This discussion on interactive fiction and games and narrative structure deals with the way that the author creates and the reader infers and connects. It provides some clear examples of narratives and discusses the elements. As an introduction for those of us not too familiar with interactive fiction it is great, as it is deep enough to give an overview of some of the features while constructing and revising an argument, and it also discusses some of the theoretical aspects and provides links for further reading.
I see more and more games with no story, only “backstory”. The game consists of piecing together what has gone before, and possibly performing a few anticlimactic actions to round it all off. Reviewers even speak of “the backstory” as if it’s the most important aspect of any game, right up there with mazes and hunger puzzles. It’s an outrage.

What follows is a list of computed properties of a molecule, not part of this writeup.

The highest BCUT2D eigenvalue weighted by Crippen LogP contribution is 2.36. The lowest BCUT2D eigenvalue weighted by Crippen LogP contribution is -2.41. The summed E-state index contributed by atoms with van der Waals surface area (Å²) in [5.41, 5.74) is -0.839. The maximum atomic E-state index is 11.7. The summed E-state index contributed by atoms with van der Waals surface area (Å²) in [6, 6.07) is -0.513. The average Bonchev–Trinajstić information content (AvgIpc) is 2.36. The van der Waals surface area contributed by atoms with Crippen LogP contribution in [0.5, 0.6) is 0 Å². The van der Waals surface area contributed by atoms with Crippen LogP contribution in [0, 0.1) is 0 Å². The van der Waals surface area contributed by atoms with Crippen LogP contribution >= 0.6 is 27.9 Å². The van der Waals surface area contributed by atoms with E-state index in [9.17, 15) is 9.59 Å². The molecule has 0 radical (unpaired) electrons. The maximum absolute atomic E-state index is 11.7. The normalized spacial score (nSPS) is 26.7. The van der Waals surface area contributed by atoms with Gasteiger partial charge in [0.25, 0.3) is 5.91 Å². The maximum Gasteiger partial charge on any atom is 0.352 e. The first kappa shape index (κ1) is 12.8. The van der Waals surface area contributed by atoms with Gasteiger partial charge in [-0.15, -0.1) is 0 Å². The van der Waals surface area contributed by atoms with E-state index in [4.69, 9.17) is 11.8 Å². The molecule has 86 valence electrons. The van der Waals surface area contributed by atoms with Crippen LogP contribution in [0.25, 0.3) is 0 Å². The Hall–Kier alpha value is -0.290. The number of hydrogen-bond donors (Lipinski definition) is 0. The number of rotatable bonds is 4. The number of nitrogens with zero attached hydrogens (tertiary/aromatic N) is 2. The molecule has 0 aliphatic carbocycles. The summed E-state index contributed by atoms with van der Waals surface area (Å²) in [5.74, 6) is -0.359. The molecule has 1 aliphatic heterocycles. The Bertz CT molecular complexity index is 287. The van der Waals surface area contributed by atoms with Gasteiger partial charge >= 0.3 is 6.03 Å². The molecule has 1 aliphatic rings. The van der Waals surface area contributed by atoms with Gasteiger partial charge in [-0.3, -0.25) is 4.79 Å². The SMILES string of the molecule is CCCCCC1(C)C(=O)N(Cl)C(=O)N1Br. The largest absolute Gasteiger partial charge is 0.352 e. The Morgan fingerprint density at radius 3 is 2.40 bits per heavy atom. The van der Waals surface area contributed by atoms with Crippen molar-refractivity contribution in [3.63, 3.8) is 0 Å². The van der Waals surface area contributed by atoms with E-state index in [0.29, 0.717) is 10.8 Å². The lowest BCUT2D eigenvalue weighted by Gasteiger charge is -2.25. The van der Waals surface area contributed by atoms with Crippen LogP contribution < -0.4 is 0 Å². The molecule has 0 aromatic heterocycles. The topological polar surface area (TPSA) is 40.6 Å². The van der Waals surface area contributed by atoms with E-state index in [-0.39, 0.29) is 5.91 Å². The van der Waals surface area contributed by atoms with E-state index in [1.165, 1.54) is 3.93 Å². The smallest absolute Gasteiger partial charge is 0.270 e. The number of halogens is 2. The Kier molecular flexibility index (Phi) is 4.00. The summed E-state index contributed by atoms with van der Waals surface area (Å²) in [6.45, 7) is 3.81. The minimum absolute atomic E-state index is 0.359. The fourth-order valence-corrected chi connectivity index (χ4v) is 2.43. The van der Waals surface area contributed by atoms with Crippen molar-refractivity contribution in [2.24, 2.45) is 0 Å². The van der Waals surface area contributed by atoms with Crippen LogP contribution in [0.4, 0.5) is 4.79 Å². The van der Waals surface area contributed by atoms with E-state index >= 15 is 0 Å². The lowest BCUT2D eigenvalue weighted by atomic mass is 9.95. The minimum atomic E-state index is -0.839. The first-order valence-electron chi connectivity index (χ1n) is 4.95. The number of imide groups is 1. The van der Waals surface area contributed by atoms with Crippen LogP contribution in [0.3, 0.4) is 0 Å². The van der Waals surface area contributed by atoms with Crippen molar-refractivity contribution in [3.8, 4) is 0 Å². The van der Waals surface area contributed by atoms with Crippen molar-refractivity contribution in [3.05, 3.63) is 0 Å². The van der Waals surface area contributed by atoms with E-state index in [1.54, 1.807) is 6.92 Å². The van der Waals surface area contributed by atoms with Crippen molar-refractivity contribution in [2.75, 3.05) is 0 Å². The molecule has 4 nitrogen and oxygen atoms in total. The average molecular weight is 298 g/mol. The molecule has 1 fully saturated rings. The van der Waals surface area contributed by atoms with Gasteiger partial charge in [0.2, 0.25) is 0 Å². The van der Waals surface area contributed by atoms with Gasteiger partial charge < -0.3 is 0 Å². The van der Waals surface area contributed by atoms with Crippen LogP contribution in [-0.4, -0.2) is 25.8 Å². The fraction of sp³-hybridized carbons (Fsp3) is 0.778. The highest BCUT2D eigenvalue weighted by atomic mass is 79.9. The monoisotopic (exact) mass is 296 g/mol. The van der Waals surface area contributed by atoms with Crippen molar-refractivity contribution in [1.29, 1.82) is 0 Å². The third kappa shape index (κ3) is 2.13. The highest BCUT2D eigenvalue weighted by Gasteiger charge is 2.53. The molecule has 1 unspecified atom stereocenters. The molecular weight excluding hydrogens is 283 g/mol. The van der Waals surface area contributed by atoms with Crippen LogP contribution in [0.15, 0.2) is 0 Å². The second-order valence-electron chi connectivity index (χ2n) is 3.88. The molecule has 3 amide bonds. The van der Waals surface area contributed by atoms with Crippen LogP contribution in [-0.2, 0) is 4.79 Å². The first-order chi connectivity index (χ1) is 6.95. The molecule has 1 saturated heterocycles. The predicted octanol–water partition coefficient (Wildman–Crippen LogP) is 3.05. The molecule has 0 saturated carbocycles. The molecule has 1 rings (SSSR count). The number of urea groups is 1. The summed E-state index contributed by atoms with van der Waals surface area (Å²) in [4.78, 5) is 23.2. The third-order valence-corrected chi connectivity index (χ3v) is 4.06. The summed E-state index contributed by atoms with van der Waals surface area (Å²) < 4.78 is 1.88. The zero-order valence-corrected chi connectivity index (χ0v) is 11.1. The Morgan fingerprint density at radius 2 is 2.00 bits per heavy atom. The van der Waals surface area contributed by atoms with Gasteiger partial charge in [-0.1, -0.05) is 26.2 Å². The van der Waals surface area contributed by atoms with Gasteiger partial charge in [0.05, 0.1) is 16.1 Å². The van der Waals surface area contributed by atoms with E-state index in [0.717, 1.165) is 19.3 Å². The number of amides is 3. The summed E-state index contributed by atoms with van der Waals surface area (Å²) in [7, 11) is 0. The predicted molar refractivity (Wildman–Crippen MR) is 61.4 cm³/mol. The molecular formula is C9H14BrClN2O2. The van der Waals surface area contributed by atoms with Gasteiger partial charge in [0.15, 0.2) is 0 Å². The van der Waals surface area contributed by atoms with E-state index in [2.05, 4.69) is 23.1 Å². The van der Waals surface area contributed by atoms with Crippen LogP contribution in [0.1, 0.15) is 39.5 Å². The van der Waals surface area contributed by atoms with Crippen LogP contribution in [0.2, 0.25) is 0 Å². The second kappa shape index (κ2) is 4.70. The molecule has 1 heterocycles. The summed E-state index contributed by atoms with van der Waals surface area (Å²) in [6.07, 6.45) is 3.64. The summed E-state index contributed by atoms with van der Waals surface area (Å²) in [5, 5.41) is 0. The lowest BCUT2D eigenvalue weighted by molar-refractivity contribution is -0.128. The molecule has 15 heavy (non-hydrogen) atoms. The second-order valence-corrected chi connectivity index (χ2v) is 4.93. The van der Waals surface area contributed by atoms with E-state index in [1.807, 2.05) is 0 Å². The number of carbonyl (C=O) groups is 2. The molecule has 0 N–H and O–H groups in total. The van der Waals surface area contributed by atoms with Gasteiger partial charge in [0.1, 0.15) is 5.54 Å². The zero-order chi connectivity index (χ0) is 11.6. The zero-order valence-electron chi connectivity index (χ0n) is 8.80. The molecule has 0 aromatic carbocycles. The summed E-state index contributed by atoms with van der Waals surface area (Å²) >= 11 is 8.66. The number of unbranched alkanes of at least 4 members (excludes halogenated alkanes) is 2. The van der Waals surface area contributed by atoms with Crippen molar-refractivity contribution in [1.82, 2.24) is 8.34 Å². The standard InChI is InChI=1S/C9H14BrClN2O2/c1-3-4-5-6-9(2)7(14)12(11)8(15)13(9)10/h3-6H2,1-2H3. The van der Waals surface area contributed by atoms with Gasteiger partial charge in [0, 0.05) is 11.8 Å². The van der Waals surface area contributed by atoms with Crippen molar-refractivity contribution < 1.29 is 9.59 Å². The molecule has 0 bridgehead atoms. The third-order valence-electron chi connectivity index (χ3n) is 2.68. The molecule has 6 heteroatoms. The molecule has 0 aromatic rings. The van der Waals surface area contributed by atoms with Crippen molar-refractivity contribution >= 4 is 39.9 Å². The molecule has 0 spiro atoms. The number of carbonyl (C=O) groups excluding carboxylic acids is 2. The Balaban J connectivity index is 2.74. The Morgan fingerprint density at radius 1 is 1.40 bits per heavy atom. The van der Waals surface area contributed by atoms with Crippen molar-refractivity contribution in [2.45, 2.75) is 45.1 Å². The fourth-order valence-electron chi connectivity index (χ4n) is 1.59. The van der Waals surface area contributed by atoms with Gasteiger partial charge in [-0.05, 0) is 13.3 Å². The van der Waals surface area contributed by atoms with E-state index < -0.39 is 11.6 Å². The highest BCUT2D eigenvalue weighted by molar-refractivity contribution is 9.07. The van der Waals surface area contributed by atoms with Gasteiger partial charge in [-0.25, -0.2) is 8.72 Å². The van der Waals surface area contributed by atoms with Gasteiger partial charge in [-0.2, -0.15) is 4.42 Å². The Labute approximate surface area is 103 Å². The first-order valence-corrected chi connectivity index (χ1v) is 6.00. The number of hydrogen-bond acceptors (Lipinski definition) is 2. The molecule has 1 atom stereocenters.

— Backstory, Stephen Bond
For authors of interactive stories, presenting most of your story as backstory is often convenient because you can tell what did happen in a place without having to code any NPCs or allow for any branching in the backstory narrative: the past is a part of the story your interactive reader can’t touch. It places those events beyond the reach of player agency. At its worst a backstory driven piece can seem soulless and lonely, as the player wanders desolate locations from which all the…
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